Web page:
I read in the liner notes of one of his CD that there is supposed to be a released album with Vassar and Stephane Grapelli together, call"Together At Last" but I don't see it at allmusic.

Continue the good fight.......

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#9 Post by Nate Dogg » Wed Jan 14, 2004 1:06 pm

Lawrence wrote:I would put this in "Swinging music" forum because it is still about swing music. :-) Great topic.

I've tried putting a "Texan" country flair into my sets every once in a while, and have a few compilation CDs made for just such a "call." I have a GREAT Jimmy Rogers tribute CD by Steve Forbert (that I played at the past two Austin Exchanges) that I really enjoy playing and dancing to. Twang aside, it's straight-forward, relaxed Jump Blues/Swing forms: even the riffs and call-and-responses are true to form.

However, I feel your pain, Jerry. Even here in Austin, so many Lindy Hoppers have this bad image of country music and cringe at the least bit of twang: even if it is more "Western Swing" than "Country," the least bit of twang kills it for some.

I also fight an opposite problem down here than everyone breaking out into two-step: many Austinites also have this somewhat hypocritical chip on their shoulder that they are too "sophisticated" for country music, even though they are not "too sophisticated" to boast that Austin is the home of Willie Nelson and Janis Joplin. :lol: Thus, they groan and sit down on principle. :roll: Too often, I find that I (the transplanted Yankee) am the only one hootin and a hollarin' at the music!! :D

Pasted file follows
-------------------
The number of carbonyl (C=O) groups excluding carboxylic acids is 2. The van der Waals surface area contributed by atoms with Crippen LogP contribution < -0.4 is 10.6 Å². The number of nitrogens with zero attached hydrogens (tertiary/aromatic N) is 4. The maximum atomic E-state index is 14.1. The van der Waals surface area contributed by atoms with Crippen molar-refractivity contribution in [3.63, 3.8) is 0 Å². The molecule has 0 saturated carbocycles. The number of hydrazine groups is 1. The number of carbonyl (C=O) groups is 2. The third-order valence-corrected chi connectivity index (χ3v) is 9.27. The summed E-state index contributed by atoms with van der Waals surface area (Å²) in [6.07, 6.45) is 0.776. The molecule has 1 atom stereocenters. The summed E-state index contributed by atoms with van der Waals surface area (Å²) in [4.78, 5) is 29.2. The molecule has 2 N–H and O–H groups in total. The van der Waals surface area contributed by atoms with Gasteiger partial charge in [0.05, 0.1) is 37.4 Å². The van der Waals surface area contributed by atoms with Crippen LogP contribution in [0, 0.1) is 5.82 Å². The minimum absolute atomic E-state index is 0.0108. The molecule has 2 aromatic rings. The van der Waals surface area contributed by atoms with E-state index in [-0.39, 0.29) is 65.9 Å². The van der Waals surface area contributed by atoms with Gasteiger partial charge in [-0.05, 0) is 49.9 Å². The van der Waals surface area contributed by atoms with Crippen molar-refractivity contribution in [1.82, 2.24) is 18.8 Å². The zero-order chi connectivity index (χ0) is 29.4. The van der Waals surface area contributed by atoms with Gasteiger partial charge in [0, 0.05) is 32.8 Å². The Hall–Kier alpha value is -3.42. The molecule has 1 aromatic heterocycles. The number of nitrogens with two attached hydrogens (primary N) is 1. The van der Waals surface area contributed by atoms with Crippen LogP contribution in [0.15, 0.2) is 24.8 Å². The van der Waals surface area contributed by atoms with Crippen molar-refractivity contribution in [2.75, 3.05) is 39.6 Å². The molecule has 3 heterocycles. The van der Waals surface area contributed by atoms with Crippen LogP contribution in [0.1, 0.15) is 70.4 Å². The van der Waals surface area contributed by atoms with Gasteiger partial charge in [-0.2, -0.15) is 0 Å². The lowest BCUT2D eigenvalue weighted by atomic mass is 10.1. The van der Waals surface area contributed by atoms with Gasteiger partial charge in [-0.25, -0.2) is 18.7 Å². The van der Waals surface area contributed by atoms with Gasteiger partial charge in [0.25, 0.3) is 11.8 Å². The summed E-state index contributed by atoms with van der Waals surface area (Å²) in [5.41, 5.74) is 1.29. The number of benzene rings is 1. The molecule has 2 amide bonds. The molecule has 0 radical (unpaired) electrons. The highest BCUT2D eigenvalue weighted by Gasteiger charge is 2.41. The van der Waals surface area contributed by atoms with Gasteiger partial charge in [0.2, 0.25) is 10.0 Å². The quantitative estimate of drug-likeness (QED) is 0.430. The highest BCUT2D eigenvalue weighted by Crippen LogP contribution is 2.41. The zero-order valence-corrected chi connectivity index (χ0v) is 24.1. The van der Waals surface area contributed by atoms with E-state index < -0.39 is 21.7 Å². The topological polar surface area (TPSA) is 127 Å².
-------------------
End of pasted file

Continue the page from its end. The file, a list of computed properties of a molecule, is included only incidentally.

It's a shame, because they do miss out on some great, fun music! I've even spoken with some of the most advanced dancers (including Jeramie, perhaps the best dancer in Austin) and had to convince them that there was a swing rhythm and even swing (term of art) forms underneath the twang.
Not counting Lyle Lovett songs.

I am one of the dancers who will break into two step, triple two step, or country polka if a country song comes on. On any given night, there are hundreds more people dancing country in Austin than swing. In the bigger Texas cities, the gap is probably over a thousand.

You know Lindy hoppers, they will try to lindy to everything, no matter what. Not saying that I don't do that sometimes, but since I do have a background doing two step, it is fun to bring it out every now and then.

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#10 Post by julius » Wed Jan 14, 2004 2:50 pm